Feature: City States

By Josh Hughes

Chicago based art-pop band City States are inevitably on the rise. Their blend of piano driven balladry with sweeping vocals draws comparisons from The Antlers to Majical Cloudz, and their music constantly remains upfront and intimate. “Uncharted Waters”, a highlight off their upcoming debut entitled Geography, stacks piano chords over bare bones vocals that feel indebted to some 40 years of electronic tinged pop music. Much of the album plays off the same central musical idea, and fully shapes their melancholic and melodic sound. I recently had a chance to talk with Joel Ebner, the lead songwriter and singer of the group.


Between your soundcloud and band website, you seem very in touch with what your influences are, such as The Antlers and Death Cab For Cutie- and what you strive to sound like. You also label yourself as art-pop. What has made you want to write music with that specific mindset?

More than anything I wanted to make an album that shared the characteristics of my favorite records. For me, the best albums are ones that stretch the limitations of pop and rock music, either by means of studio manipulation, or some kind of formal deconstruction. To put it more plainly, I really enjoy strange, artful pop music.

Some records I listened to while writing Geography include Another Green World by Brian Eno, Dots And Loops by Stereolab, Burst Apart by Antlers, Actor by St. Vincent, and In Rainbows by Radiohead.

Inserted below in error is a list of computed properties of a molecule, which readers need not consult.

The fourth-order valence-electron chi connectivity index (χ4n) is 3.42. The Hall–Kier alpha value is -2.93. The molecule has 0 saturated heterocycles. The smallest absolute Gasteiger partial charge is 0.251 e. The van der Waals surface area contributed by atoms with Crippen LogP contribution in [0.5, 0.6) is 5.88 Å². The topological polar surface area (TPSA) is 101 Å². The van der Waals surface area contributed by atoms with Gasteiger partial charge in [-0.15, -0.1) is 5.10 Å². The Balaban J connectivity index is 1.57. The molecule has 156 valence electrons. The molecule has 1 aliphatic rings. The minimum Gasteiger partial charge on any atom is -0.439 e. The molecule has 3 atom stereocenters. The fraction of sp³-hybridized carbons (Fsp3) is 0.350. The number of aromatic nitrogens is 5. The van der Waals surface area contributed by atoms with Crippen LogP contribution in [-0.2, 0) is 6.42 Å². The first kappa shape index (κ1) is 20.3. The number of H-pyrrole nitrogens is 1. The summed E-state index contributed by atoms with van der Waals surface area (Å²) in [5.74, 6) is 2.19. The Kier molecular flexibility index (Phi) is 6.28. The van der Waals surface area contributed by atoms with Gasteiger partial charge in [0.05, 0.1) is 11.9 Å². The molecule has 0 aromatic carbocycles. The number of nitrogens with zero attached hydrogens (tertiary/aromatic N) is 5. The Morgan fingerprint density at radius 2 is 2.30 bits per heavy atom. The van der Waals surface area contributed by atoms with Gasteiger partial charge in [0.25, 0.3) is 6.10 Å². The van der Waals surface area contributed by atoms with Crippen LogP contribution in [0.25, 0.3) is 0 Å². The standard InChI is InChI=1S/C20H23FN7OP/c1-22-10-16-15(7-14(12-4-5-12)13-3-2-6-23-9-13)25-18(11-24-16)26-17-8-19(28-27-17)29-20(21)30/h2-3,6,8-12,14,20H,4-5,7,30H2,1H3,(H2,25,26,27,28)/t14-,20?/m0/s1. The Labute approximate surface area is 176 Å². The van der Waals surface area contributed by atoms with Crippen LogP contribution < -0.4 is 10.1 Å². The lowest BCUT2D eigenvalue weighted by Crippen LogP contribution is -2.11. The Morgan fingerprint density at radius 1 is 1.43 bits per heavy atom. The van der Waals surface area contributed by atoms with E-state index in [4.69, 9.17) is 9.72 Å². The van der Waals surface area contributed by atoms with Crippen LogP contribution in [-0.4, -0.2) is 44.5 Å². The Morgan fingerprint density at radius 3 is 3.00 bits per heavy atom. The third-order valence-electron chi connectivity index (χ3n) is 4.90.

You’ve said the upcoming LP “Geography” largely focuses on the passing of your father, a musical influence on you. How has that changed and affected your writing on the LP?

My father died unexpectedly while I was in the middle of writing the album, so it was somewhat inevitable that my music would be affected. Writing the album was a way for me to work through my feelings about his passing and about death in general; a couple of songs (especially “To Remember”) became a tribute to the love of music that he helped instill in me.

Because of the bare bones structure and straightforward lyrics, I hear a bit of Majical Cloudz influence in your music. Do you generally use the music or the lyrics to kickstart your writing?

I think it’s great that you hear Majical Cloudz in our songs (Impersonator is a favorite from last year—so much so that I went out of my way to write about the record on our Tumblr); there are definitely a few tracks on our record that play into the spare electronic style that they’re known for.

The music is almost always my starting point when songwriting. Sometimes a song starts with a guitar riff; sometimes it’s a piano phrase or a sampled loop. In almost all cases, I’ll work out the song with a vocal melody in mind, singing nonsense lyrics over a musical phrase until I think I have a solid direction. From there I’ll write an arrangement, and the lyrics, generally, come last.

There’s definitely some risk in my approach—for Geography, we actually started recording the musical arrangements before the lyrics were finished. And even though I knew the exact melody I would be singing, writing and recording in this order presented me with a couple of cases where I felt like a song’s vocal melody might need to be altered, but by that point I was already somewhat hemmed into an arrangement.

With an album on the way, can we expect any touring of any sorts? If not what are your plans after it comes out?

I hope to do a short tour of the east coast and the Midwest, but nothing has been set in stone yet. I’m certainly excited to play some shows with this new set of songs.

Lastly- red or green chile?

Red, definitely: I like milder heat with lots of flavor, preferably roasted.





Geography is out via Chicago’s Safety Records on May 13th


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